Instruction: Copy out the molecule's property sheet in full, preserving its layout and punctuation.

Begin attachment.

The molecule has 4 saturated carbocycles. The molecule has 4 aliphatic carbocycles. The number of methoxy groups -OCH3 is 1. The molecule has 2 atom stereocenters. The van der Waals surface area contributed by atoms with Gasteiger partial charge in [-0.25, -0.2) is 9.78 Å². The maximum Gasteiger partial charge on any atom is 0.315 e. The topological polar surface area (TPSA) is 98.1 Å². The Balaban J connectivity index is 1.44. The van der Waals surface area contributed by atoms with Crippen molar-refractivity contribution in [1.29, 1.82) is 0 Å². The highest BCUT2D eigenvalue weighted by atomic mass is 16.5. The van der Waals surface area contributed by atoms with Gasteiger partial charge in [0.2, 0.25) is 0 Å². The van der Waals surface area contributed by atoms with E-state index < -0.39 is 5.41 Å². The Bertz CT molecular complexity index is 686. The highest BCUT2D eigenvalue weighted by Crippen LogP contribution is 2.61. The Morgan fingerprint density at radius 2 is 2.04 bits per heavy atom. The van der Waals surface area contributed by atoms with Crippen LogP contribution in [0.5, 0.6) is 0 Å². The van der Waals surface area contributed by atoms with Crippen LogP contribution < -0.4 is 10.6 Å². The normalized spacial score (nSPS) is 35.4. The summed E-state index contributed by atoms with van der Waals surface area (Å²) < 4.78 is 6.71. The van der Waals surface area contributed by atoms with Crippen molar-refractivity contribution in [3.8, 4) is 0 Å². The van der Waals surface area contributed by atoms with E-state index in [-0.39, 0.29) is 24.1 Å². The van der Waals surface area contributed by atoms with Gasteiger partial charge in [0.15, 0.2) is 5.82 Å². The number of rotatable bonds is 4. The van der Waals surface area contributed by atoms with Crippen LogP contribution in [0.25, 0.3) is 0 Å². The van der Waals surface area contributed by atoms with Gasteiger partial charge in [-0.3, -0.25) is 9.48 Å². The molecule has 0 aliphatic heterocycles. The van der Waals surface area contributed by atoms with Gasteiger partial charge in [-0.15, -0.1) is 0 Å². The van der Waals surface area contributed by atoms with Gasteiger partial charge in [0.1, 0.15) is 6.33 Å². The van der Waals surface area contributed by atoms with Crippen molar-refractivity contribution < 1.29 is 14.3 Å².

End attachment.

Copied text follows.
The molecule has 4 saturated carbocycles. The molecule has 4 aliphatic carbocycles. The number of methoxy groups -OCH3 is 1. The molecule has 2 atom stereocenters. The van der Waals surface area contributed by atoms with Gasteiger partial charge in [-0.25, -0.2) is 9.78 Å². The maximum Gasteiger partial charge on any atom is 0.315 e. The topological polar surface area (TPSA) is 98.1 Å². The Balaban J connectivity index is 1.44. The van der Waals surface area contributed by atoms with Crippen molar-refractivity contribution in [1.29, 1.82) is 0 Å². The highest BCUT2D eigenvalue weighted by atomic mass is 16.5. The van der Waals surface area contributed by atoms with Gasteiger partial charge in [0.2, 0.25) is 0 Å². The van der Waals surface area contributed by atoms with E-state index < -0.39 is 5.41 Å². The Bertz CT molecular complexity index is 686. The highest BCUT2D eigenvalue weighted by Crippen LogP contribution is 2.61. The Morgan fingerprint density at radius 2 is 2.04 bits per heavy atom. The van der Waals surface area contributed by atoms with Crippen LogP contribution in [0.5, 0.6) is 0 Å². The van der Waals surface area contributed by atoms with Crippen LogP contribution < -0.4 is 10.6 Å². The normalized spacial score (nSPS) is 35.4. The summed E-state index contributed by atoms with van der Waals surface area (Å²) < 4.78 is 6.71. The van der Waals surface area contributed by atoms with Crippen molar-refractivity contribution in [3.8, 4) is 0 Å². The van der Waals surface area contributed by atoms with E-state index in [-0.39, 0.29) is 24.1 Å². The van der Waals surface area contributed by atoms with Gasteiger partial charge in [0.15, 0.2) is 5.82 Å². The number of rotatable bonds is 4. The van der Waals surface area contributed by atoms with Crippen LogP contribution in [0.25, 0.3) is 0 Å². The van der Waals surface area contributed by atoms with Gasteiger partial charge in [-0.3, -0.25) is 9.48 Å². The molecule has 0 aliphatic heterocycles. The van der Waals surface area contributed by atoms with Gasteiger partial charge in [-0.15, -0.1) is 0 Å². The van der Waals surface area contributed by atoms with Gasteiger partial charge in [0.1, 0.15) is 6.33 Å². The van der Waals surface area contributed by atoms with Crippen molar-refractivity contribution < 1.29 is 14.3 Å².